Curator, critic, painter, writer and academic, Robert Storr is regarded one of the clearest and most rigorous thinkers in the art world today.  The former senior curator in the Department of Painting and Sculpture at the Museum of Modern Art (MoMA), New York, Storr later served several years as visual arts director of the Venice Biennale – the first American to do so.  A long-time contributing editor to “Art in America,” Storr has written for art publications and authored catalogues worldwide.  One of his several books, “Intimate Geometries: The Art and Life of Louise Bourgeois,” won the FILAF D’OR at the Festival International du Livre d’Art et du Film, Perpignan, France.

As an academic, Storr taught at leading fine art and design schools throughout the US and lectures internationally.  A former dean of the Yale School of Art, he continues to teach there as a tenured professor.

The formidable impact and influence of this self-described “accidental curator” has been recognized with numerous awards, including a Guggenheim Fellowship, and honorary doctorates from the University of the Arts London, Montserrat College of Art and the School of the Art Institute of Chicago, among others.  In 2010, the French Ministry of Culture elevated Storr to the status of Officier of the Ordre des Arts et des Lettres.

“The textured and multifaceted nature of the professional art world nurtures talent from across the creative spectrum,” says Professor Dianne Taylor-Gearing, NSCAD University president.  “From Rebecca Belmore’s provocative and evocative works that give voice to the realities of the Indigenous experience to Robert Storr’s passionate, intelligent commitment to getting art that needs to be seen in front of audiences who need to see it, we’re recognizing that depth and breadth.”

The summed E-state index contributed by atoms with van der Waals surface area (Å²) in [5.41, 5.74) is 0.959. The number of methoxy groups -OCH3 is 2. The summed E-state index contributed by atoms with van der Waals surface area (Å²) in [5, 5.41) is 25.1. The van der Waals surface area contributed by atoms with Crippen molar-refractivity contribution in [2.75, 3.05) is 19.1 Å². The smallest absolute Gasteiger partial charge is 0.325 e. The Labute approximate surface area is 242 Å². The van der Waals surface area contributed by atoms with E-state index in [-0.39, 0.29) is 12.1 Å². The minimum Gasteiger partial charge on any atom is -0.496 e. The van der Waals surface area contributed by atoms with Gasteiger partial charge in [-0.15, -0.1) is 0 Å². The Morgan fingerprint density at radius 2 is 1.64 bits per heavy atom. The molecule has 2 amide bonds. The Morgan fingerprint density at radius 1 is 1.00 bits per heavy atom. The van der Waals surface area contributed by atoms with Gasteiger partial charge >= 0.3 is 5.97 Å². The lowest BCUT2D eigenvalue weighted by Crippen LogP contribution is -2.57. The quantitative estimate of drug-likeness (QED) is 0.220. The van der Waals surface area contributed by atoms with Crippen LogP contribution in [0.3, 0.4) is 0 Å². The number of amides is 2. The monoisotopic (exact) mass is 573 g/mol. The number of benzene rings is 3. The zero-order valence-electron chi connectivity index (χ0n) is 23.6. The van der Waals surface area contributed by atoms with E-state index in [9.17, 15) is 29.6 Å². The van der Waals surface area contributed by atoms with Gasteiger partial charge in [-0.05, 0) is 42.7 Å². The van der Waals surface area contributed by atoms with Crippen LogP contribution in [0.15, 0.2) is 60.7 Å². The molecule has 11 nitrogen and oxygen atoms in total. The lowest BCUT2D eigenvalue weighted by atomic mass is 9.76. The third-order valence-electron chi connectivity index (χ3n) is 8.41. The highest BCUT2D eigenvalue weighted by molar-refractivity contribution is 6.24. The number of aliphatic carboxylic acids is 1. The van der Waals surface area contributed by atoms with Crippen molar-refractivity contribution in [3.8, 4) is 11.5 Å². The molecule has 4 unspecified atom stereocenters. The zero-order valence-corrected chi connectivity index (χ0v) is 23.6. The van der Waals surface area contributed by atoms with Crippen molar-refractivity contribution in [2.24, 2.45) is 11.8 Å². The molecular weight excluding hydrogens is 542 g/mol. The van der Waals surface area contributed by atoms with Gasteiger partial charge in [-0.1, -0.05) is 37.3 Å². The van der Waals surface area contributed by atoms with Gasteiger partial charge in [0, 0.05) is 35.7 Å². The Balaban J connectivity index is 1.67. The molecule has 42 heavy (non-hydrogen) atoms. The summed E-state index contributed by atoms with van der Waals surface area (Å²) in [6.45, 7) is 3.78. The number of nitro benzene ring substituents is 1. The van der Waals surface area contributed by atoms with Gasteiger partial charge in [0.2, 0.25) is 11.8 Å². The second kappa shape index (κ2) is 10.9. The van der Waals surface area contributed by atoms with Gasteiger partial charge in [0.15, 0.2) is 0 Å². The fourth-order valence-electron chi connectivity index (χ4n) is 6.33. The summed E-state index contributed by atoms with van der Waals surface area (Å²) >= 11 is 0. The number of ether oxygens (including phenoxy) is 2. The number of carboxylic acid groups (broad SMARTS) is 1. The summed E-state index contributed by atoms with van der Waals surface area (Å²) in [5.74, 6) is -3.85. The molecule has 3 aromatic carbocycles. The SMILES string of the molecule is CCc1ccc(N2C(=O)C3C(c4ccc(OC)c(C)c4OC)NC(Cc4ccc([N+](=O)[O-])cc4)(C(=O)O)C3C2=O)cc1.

“By honouring these three remarkable individuals, we’re recognizing the unique, essential and substantial contributions each has made to art and art education.”

“We’re delighted to welcome Ursula Johnson back to NSCAD to deliver the graduation address,” continues Taylor-Gearing.  “She is firmly entrenched in the vanguard of Canada’s emerging generation of contemporary artists.  Her fearless and focused art-making reflects the essence of a NSCAD education.”

Johnson, a NSCAD alumna, is establishing herself as one of Canada’s most challenging and compelling voices in contemporary art.  The first Atlantic Canadian to win the $50,000 Sobey Art Award, Johnson frequently draws on traditional Mi’kmaq basketry techniques and styles to inform her work.  Through interactive performance, sculpture and installation, she confronts and examines issues of both Indigenous and queer identity.

NSCAD University is Canada’s premier university of fine and media arts, craft and design.

Rebecca Belmore. Ayum-ee-aawach Oomama-mowan: Speaking to Their Mother, 1992. Sound installation: wood, megaphone.

“This artwork was my response to what is now referred to in Canadian history as the “Oka Crisis.” During the summer of 1990, many protests were mounted in support of the Mohawk Nation of Kanesatake in their struggle to maintain their territory. This object was taken into many First Nations communities – reservation, rural, and urban. I was particularly interested in locating the Aboriginal voice on the land. Asking people to address the land directly was an attempt to hear political protest as poetic action.”